Podhoretz’s claim is categorically false and is easily debunked by a simple reading of Obama’s statement. That a columnist for a major market American newspaper would publish such a purposefully false allegation about the president at a time of national mourning is rather disturbing.

    The allegation stands as a stark example of how Obama’s conservative critics routinely misinform during times of national tragedy.

    If, as a partisan, you don’t agree with how Obama’s fighting terror, if you want to detail ways the United States could be more forcefully and effectively dealing with the threat, go for it. Write a column. Call out the president for being wrong-headed if you think he is.

    But to have published a column even before the 50 dead bodies had been removed from the Orlando nightclub and completely fabricate the claim that Obama blamed American society for the Florida gun rampage? That’s beyond the pale and Podhoretz ought to be entirely ashamed of himself.

    Podhoretz essentially lied to his readers about what Obama said on Sunday, probably assuming they’d never double check the facts.

    Obviously, Obama never said “we” are to blame for the terror attack, as the Post headline suggested. Why on earth would he? It’s an illogical premise to even start with and I can’t imagine any American president ever entertaining such a notion. Worse, Podhoretz doesn't provide any evidence to support the falsehood that Obama claimed “we” are to blame for the massacre -- none.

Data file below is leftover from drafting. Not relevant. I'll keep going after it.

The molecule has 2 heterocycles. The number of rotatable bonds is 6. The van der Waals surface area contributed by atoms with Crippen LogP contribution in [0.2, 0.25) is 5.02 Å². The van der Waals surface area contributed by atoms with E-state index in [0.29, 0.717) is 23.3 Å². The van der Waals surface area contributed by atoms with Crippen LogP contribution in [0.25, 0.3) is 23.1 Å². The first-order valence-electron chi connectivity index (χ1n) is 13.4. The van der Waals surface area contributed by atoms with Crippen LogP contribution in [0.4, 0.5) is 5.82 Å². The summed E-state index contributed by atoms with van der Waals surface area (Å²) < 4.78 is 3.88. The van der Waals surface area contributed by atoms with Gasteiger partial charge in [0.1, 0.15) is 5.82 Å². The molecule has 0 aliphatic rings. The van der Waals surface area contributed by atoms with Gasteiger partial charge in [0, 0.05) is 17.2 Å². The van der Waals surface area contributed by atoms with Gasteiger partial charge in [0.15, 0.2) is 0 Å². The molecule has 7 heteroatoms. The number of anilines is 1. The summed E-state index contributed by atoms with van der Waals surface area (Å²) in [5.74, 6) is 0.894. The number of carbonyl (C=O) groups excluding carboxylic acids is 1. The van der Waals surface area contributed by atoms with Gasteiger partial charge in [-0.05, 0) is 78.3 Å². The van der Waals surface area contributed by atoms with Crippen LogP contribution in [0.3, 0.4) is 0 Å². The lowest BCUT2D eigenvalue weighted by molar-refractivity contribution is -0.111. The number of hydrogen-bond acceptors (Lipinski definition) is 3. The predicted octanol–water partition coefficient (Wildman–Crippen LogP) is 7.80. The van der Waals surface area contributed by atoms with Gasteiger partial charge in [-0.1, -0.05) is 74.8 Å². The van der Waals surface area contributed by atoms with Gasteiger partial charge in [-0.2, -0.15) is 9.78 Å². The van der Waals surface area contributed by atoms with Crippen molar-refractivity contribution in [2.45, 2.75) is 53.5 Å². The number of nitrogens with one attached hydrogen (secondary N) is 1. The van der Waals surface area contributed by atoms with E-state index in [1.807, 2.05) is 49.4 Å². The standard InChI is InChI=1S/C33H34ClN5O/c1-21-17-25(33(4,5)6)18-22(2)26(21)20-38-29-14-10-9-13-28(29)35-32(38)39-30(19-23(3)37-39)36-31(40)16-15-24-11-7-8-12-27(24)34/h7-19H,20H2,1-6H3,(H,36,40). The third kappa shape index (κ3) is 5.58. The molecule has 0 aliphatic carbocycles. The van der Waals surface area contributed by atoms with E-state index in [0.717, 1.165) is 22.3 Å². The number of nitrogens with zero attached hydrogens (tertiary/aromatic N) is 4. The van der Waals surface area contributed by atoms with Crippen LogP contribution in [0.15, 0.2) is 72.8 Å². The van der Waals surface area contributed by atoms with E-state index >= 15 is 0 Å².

Podhoretz laments that Obama -- in comments he labeled "disgusting" and "astonishing" -- was supposedly trying to distract from the terrorism angle by saying "'we need the strength and courage to change' our attitudes toward the gay, lesbian, bisexual and transgender community." Here's what Obama said:

    In the coming hours and days, we’ll learn about the victims of this tragedy. Their names. Their faces. Who they were. The joy that they brought to families and to friends, and the difference that they made in this world. Say a prayer for them and say a prayer for their families -- that God give them the strength to bear the unbearable. And that He give us all the strength to be there for them, and the strength and courage to change. We need to demonstrate that we are defined more -- as a country -- by the way they lived their lives than by the hate of the man who took them from us.

    As we go together, we will draw inspiration from heroic and selfless acts -- friends who helped friends, took care of each other and saved lives. In the face of hate and violence, we will love one another. We will not give in to fear or turn against each other. Instead, we will stand united, as Americans, to protect our people, and defend our nation, and to take action against those who threaten us.